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Unfolding:

Easing the Journey Through Shadow & Light

  • Dawn

Oh Dear, What Did I Hear?

Anti-Anxiety Tool of the Week: Talking Funny.

This zapchen exercise can help you express some of the more difficult emotions without tensing up nearly as much as you normally would. Here's how "talking funny" works: Gently press the end of your tongue up against the back of your bottom teeth. Leave your tongue there, keeping it soft. And talk.


It will sound really absurd. Do it anyway. Talk about things that are upsetting you. Talk about how absurd you feel. You will probably end up laughing--which is part of the idea, I suspect!


This exercise also helps relax the tongue, flexes the palate, opens up just a bit more circulation at the base of the brain, and generally helps reduce the tension as you acknowledge what is bothering you.


But as zapchen creator Julie Henderson notes: "Talking funny is not the same thing as loss of compassion--not at all a way of making fun of suffering." While laughing at someone else's suffering is almost never kind or helpful, in my experience a compassionate and tender sense of humor towards one's own foibles and struggles can go a long way towards easing the pain of life.


This tool is from the sixth Toolkit. Here's a link to the Index of all toolkits. And The Mini-Toolkit: For Those with Little or No Time.



Oh Dear, What Did I Hear?


As a sort of follow-on to last week's blog on Spoonerisms, I thought I'd share a different sort of blooper, this time related to hearing.


In The Silver Chair, one of the Chronicles of Narnia, C.S. Lewis includes a wonderful rendition of that classic scene in which a crotchety older person mishears what another person is saying, with comic results. This episode occurs between Glimfeather the Owl and Trumpkin the Dwarf.

"The girl's called Jill," said the Owl, as loud as it could.

"What's that?" said the Dwarf. "The girls are all killed! I don't believe a word of it. What girls? Who killed 'em?"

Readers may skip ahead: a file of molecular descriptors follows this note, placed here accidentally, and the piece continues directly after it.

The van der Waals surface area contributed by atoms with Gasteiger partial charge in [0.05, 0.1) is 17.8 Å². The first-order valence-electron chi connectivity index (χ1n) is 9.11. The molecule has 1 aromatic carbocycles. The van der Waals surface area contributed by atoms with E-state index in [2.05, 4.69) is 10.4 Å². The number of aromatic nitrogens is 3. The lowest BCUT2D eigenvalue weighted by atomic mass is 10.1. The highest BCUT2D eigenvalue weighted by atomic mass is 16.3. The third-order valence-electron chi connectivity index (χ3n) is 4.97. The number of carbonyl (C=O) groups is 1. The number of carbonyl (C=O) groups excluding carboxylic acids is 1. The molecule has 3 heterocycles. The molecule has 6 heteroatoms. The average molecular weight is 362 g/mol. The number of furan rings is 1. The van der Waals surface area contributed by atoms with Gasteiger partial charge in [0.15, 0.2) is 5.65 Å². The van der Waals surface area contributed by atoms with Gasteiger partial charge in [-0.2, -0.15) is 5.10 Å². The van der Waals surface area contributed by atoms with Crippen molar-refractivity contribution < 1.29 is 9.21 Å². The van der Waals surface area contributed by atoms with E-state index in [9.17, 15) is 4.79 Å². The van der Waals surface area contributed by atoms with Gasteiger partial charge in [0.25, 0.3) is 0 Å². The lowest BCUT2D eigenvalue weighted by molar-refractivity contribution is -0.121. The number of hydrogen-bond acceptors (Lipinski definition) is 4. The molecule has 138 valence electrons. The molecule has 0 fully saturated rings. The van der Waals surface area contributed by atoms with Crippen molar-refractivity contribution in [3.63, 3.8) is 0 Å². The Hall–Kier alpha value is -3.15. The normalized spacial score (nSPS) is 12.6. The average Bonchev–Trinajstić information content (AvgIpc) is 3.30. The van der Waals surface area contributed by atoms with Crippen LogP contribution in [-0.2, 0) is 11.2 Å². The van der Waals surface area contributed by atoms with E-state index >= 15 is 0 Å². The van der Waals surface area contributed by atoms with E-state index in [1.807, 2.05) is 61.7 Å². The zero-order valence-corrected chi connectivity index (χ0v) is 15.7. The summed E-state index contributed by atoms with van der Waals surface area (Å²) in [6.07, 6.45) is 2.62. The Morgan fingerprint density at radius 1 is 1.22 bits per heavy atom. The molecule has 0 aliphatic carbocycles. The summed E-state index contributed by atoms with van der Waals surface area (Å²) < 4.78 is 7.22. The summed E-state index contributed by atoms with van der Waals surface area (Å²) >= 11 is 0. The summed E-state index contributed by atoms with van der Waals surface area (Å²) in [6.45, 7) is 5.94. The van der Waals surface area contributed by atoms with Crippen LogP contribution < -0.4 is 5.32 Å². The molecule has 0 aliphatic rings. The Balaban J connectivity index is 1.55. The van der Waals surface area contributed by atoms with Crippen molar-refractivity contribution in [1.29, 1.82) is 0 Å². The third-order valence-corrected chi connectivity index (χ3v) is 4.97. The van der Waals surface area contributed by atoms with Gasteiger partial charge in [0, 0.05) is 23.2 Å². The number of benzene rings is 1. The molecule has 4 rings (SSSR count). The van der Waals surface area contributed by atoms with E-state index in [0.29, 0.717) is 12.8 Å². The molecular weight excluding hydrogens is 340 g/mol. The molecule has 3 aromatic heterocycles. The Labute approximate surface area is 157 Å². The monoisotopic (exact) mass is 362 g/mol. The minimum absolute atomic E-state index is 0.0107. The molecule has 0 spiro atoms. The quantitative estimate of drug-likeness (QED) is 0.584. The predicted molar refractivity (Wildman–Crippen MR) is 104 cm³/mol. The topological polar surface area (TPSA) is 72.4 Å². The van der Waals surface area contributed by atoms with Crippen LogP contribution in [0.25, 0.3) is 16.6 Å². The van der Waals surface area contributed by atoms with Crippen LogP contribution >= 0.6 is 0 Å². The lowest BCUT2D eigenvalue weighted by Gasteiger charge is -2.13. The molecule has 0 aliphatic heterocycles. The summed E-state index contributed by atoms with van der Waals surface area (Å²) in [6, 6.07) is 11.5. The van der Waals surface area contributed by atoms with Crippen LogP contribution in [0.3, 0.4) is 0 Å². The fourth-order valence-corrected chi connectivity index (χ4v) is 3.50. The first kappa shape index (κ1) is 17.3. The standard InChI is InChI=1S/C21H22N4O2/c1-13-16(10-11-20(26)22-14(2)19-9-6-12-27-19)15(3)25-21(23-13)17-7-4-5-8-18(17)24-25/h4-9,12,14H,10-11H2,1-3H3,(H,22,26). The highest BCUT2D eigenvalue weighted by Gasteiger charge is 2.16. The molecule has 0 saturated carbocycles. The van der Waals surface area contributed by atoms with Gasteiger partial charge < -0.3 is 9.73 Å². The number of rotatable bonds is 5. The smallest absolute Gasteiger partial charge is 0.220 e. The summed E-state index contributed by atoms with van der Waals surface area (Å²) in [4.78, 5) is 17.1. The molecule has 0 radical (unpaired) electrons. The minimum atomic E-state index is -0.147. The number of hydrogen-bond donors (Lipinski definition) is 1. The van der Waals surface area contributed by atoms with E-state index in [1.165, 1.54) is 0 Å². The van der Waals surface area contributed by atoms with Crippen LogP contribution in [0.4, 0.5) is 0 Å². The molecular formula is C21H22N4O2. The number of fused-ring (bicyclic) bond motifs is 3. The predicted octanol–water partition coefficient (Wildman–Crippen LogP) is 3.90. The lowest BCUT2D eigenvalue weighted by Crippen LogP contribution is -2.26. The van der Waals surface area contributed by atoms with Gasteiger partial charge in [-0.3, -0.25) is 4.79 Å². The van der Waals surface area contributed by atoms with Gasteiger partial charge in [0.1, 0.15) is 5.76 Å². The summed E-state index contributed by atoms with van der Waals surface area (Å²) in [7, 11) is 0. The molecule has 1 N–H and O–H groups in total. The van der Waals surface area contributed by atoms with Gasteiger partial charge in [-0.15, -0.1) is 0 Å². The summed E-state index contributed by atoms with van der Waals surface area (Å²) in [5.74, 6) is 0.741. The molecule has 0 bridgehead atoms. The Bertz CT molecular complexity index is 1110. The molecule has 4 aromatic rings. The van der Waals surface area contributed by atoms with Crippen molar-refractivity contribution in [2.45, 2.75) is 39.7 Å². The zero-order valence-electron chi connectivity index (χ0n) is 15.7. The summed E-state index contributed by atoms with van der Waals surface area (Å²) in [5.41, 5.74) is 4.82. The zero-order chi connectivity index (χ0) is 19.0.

"Only one girl, my Lord," said the Owl. "Her name is Jill."

"Speak up, speak up," said the Dwarf. "Don't stand there buzzing and twittering in my ear. Who's been killed?"

"Nobody's been killed," hooted the Owl.

"Who?"

"NOBODY."

"All right, all right. You needn't shout. I'm not so deaf as all that. What do you mean by coming here to tell me that nobody's been killed? Why should anyone have been killed?"

"Better tell him I'm Eustace," said Scrubb.

"The boy's Eustace, my Lord," hooted the owl as loud as it could.

"Useless?" said the Dwarf irritably. "I dare say he is."


I kind of hate to admit it, but sometimes Lawrence and I slip into shorter versions of that scene. Because, while our hearing has gotten a bit wobbly, neither of us is quite ready to get a hearing aid. And the brain does try to make sense of what it thinks it is hearing.


I wrote a few of them down.


What was actually said: I'm going to do some planting and raking.

What the other one thought they heard: I'm going to do some ranting and raving.


What was actually said: She's from Illinois.

What the other one thought they heard: She's annoyed.


What was actually said: I'm going to look at the radar. [weather radar]

What the other one thought they heard: I'm going to look at a tomato.


We had been talking about liking a slower pace of life and not owning a TV.

What was actually said: I guess we're dinosaurs.

What the other one thought they heard: I guess we're dime stores.

Lawrence then added: There aren't many of those left either!



Quoting someone who had built a tiny house.

What was actually said: I'm not a professional builder.

What the other one thought they heard: I'm not a professional bowler.


What was actually said: They have wood-fired pizza.

What the other one thought they heard: They have deep fried pizza.

[Which, it turns out, does exist!]


What was actually said: Are you going out for your walk?

What the other one thought they heard: Are you going muckity-muck?


What was actually said: She's doing Airbnb.

What the other one thought they heard: She's doing Caribbean bean.


What was actually said: The students will be gone soon. [university students]

What the other one thought they heard: The spinach will be gone soon.


What was actually said: I want to support them.

What the other one thought they heard: I want to deport them.


Okay, okay, so maybe somebody does need a hearing aid. But who wants to admit to those stereotypical signs of aging?


Have any hearing bloopers to report?


Until next time,

Dawn


Photo credits:

Girl laughing, Eye for Ebony, unSplash

The Silver Chair cover art, Roger Hane, Collier Books

Dinosaurs, Stephen Leonard, unSplash


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